Heartland facilitates sales of excess RECs
The electric grid is complex.
When electricity is generated, whether it be from coal, natural gas, wind, or solar, it flows where it’s needed. The grid can’t distinguish the source or direct it to go to a certain location.
Utilities in Minnesota are required to generate or procure 25% of their total retail electric sales from renewable sources by the year 2025.
Since utilities can’t control where power flows on the grid, a special system had to be created to identify and claim renewable sources of power.
Renewable Energy Credits, or RECs, are proof that electricity was generated by a renewable energy source and delivered to the electric grid.
New Ulm Public Utilities recently worked with their wholesale power supplier, Heartland Consumers Power District, to sell excess RECs, providing a financial boost to the utility of over $300,000.
How do RECs work?
Each time one megawatt-hour of electricity is generated from a renewable resource such as wind, one REC is created.
If you own the renewable energy source, you own the REC generated. It is your choice to claim the credit or sell it. Claiming the credit also retires the credit and shows proof of utilizing renewable energy.
The Midwest Renewable Energy Tracking System (M-RETs) tracks renewable energy generation and assists in verifying compliance with renewable portfolio standards, such as Minnesota’s.
M-RETS creates a renewable energy certificate for every MWh of renewable energy produced in the region. The system is used to verify, manage and trade RECs.
Once a REC is retired, it cannot be used again. RECs are uniquely numbered and include information such as where they were generated, the type of renewable resource they came from and a date stamp of generation. This is done to prevent the double-counting of renewable generation.
By purchasing RECs, the owner has certified proof of using renewable energy without having to install a renewable system on their home or business. Purchasing RECs also supports the renewable energy market. RECs are tradable, non-tangible commodities.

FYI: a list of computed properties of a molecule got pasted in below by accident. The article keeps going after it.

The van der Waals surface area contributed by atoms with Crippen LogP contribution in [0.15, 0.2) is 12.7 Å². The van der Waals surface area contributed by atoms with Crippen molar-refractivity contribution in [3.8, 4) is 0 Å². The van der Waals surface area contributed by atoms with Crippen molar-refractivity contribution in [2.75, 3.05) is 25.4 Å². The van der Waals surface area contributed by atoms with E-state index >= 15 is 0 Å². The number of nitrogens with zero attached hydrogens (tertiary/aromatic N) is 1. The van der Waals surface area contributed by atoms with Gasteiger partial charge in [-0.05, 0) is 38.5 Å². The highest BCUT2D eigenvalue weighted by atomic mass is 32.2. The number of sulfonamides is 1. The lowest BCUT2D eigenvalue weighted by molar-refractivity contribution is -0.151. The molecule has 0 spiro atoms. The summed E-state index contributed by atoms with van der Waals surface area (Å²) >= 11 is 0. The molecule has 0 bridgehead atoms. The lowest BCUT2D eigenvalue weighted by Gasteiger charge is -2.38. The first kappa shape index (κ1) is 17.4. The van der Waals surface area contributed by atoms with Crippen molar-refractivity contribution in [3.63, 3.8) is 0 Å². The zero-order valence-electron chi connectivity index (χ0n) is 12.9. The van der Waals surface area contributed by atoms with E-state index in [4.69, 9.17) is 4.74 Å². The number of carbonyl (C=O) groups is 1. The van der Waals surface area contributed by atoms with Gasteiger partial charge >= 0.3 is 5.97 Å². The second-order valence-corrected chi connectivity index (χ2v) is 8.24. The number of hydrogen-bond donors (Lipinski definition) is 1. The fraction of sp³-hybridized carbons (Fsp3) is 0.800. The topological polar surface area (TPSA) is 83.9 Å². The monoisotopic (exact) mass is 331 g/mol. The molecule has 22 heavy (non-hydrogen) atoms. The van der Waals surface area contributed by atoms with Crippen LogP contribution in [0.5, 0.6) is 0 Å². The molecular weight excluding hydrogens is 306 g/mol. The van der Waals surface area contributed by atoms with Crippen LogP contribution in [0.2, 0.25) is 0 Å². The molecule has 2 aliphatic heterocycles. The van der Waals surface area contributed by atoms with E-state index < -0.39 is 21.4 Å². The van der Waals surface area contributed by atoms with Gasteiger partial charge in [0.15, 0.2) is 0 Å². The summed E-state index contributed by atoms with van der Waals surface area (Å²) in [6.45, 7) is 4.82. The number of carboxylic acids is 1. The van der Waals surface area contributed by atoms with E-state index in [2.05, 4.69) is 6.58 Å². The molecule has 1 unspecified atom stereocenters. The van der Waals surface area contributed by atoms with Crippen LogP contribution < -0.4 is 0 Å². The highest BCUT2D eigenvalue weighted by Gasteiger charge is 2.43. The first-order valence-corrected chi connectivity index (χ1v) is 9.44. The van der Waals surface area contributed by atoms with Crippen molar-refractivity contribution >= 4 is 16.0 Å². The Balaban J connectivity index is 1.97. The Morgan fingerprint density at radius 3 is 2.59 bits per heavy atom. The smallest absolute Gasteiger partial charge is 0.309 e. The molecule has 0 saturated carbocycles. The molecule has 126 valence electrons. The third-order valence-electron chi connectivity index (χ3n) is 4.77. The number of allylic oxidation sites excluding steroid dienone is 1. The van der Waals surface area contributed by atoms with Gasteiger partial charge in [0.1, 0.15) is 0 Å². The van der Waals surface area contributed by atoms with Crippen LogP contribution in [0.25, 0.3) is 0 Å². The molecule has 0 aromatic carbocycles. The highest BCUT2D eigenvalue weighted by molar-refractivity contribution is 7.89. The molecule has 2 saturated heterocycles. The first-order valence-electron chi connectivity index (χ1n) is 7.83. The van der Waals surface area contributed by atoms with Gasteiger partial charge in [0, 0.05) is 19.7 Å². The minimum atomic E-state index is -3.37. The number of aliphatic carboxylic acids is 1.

Increased demand drives up prices
New Ulm Public Utilities acquires RECs through their wholesale power supplier, Heartland Consumers Power District. Heartland’s resource mix includes wind energy from the Wessington Springs Wind Energy Center, a 34 turbine, 51 MW wind farm in Jerauld County, SD.
New Ulm currently receives 5.5 MW of wind energy around the clock from Heartland. Of the 167,000 MWh of energy New Ulm purchases from Heartland, about 29%, or 48,000 MWh is from wind energy.
Therefore, New Ulm acquires 48,000 RECs each year.
Heartland helps administer New Ulm’s RECs through M-RETs. Data from the wind farm is submitted by a third-party so RECs can be created based on energy generated. Heartland maintains a separate New Ulm holding account under Heartland’s M-RETS account to keep track of their quantity of RECs and the year each was created. Heartland is then able to retire RECs on behalf of New Ulm.
Demand for RECs has risen dramatically over the past year, pushing REC prices higher. Heartland approached New Ulm about selling excess RECs because of the higher prices.
Because New Ulm purchases more wind energy than necessary to meet the state standard, Heartland marketed New Ulm’s surplus RECs and sold them for a net price of $5.04 each, totaling over $317,000.
“Heartland continuously monitors the REC market,” said Heartland Chief Operations Officer Nate Jones. “Like any market, the recent increase in demand for RECs has driven the price up. That proved beneficial as New Ulm had excess certificates to sell. We are happy to provide this service on their behalf.”